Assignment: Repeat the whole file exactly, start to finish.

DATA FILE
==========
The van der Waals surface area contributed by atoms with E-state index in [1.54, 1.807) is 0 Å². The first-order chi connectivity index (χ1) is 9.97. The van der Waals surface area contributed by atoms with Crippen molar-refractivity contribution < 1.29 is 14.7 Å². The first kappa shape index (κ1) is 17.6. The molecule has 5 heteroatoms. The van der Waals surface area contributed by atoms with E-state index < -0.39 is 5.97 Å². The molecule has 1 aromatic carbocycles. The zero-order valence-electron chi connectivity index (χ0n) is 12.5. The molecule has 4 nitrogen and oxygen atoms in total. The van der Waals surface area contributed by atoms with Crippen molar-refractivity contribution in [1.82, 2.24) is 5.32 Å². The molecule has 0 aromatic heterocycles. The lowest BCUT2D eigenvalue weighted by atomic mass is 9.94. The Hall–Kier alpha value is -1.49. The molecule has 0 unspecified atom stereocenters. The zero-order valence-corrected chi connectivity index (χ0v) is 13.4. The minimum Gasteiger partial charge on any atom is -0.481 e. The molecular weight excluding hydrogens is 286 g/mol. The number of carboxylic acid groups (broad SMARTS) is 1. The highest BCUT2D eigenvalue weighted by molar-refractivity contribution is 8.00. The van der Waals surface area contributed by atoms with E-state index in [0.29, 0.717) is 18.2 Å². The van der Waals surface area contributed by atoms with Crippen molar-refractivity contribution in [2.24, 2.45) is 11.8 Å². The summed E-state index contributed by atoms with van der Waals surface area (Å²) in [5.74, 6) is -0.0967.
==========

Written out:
The van der Waals surface area contributed by atoms with E-state index in [1.54, 1.807) is 0 Å². The first-order chi connectivity index (χ1) is 9.97. The van der Waals surface area contributed by atoms with Crippen molar-refractivity contribution < 1.29 is 14.7 Å². The first kappa shape index (κ1) is 17.6. The molecule has 5 heteroatoms. The van der Waals surface area contributed by atoms with E-state index < -0.39 is 5.97 Å². The molecule has 1 aromatic carbocycles. The zero-order valence-electron chi connectivity index (χ0n) is 12.5. The molecule has 4 nitrogen and oxygen atoms in total. The van der Waals surface area contributed by atoms with Crippen molar-refractivity contribution in [1.82, 2.24) is 5.32 Å². The molecule has 0 aromatic heterocycles. The lowest BCUT2D eigenvalue weighted by atomic mass is 9.94. The Hall–Kier alpha value is -1.49. The molecule has 0 unspecified atom stereocenters. The zero-order valence-corrected chi connectivity index (χ0v) is 13.4. The minimum Gasteiger partial charge on any atom is -0.481 e. The molecular weight excluding hydrogens is 286 g/mol. The number of carboxylic acid groups (broad SMARTS) is 1. The highest BCUT2D eigenvalue weighted by molar-refractivity contribution is 8.00. The van der Waals surface area contributed by atoms with E-state index in [0.29, 0.717) is 18.2 Å². The van der Waals surface area contributed by atoms with Crippen molar-refractivity contribution in [2.24, 2.45) is 11.8 Å². The summed E-state index contributed by atoms with van der Waals surface area (Å²) in [5.74, 6) is -0.0967.